Wine faults…. and other things you won’t find in a bottle of Somerled wine!

Wine / Wednesday, November 15th, 2023

Although… no matter how good a wine maker you are and how good the wine is, it doesn’t always guarantee immunity to bad things happening.

Because bad things do happen.

And here are just a few of the bad things that can happen to wine (and how to identify them)…



Oxidation is caused by too much oxygen exposure. It is exactly the same process as when your sliced apple turns brown. Oxidation is the most common wine fault in older wines and is why you shouldn’t keep an open bottle of wine for more than a few days.

Tell-tale signs: Oxidised wines lose their brightness, both in colour and in flavour. Reds turn to a brownish-orange colour, and fresh tastes develop drier, more bitter characteristics. White wines are much more susceptible to oxidation than reds – the higher tannin levels in red wines act as a buffer.

Cork taint

Cork taint or 2,4,6-Trichloroanisole (TCA) is a chemical contaminant. It can be introduced into a wine at any stage during production, but most commonly comes from real cork. TCA can also be present in oak barrels, or the processing lines at the winery.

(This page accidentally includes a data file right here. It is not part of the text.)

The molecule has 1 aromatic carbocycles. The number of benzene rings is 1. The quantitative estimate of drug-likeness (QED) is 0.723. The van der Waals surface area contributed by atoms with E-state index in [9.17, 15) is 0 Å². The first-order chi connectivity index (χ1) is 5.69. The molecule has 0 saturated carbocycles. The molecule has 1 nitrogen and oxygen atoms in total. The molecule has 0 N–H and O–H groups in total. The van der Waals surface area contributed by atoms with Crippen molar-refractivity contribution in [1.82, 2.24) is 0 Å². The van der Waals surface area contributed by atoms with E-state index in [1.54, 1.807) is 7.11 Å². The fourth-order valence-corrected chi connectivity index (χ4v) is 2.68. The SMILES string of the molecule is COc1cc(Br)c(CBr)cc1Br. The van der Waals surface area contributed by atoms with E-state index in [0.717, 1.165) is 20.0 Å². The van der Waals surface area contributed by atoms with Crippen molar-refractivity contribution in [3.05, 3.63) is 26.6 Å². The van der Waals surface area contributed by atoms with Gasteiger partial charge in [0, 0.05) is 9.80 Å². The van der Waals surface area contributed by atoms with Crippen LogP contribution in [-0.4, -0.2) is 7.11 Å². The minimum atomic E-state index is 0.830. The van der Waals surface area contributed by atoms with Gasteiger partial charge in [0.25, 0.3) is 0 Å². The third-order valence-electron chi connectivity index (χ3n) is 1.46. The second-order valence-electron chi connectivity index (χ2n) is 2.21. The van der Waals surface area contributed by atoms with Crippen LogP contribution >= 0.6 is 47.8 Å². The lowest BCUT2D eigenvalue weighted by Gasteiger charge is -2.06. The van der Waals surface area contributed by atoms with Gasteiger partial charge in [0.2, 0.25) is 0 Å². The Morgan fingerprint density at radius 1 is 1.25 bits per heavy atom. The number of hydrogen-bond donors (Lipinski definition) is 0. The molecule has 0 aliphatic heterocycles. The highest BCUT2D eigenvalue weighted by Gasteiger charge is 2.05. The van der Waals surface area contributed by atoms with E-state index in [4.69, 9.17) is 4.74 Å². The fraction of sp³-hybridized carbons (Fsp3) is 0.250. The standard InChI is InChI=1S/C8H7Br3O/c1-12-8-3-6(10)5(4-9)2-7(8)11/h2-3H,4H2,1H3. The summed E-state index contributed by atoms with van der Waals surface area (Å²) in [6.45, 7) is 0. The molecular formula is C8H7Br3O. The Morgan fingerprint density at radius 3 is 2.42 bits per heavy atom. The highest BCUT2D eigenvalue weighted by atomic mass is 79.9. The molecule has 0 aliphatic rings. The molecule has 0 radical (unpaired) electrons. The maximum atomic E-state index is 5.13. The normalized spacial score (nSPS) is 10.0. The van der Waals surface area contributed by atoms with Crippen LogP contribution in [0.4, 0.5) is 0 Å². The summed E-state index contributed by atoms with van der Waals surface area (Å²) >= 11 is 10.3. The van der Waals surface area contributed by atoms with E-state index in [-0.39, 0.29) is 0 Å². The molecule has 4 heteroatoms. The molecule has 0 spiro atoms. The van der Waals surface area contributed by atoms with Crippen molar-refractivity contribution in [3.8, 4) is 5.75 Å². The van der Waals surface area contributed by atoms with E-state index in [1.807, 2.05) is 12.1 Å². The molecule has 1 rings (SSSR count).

Tell-tale signs: Dank odour and a taste like wet newspaper, mould or smelly dog. YUMMY! The wine will be fruitless and dominated by these unpleasant flavours. It is the second most common wine fault.

Sulphur Compounds

Sulphur is a complicated issue in wine. As we know sulphur dioxide is added to almost all wine to stabilise it. Another sulphur, dihydrogen sulphide (H2S) results from unhealthy fermentation. It’s also not bad for you but can lead to some nasty aromas.

Tell-tale signs: Rotten egg or burnt rubber – you don’t want to smell anything like this when you sniff your wine.

Secondary Fermentation

Secondary fermentation is a good thing if we’re talking about sparkling wine, but if you find them in a young bottle of red that’s a fault. It usually happens when the wine is accidentally bottled with a few grams of residual sugar which then re-ferments. This most frequently occurs in low-intervention winemaking, where very little (or no) sulphur dioxide is used.

Tell-tale signs: Bubbles in your wine or it sounds like you just opened a bottle of soft drink when you unscrew the cap. There can also be a zippiness on your tongue. Not all secondary fermentation is an accident though. Some winemakers will use it to add a little kick to their wines. It also shouldn’t be confused with malolactic fermentation.

Heat Damage

“Cooking” a bottle of wine happens when it is exposed to too much heat… think about that wine you accidentally left in your car on a 40-degree day!

Tell-tale signs: The wine smells jammy: sweet, but not in a good way. The smell is somewhat like a wine reduction sauce, mixed with a nutty, brown, roasted sugar-type aroma. Heat damage can often break the seal of the bottle so it can also be accompanied by oxidisation. Make sure you store your wine in a cool place but more importantly ensure it is stored at a consistent temperature.

UV Light Damage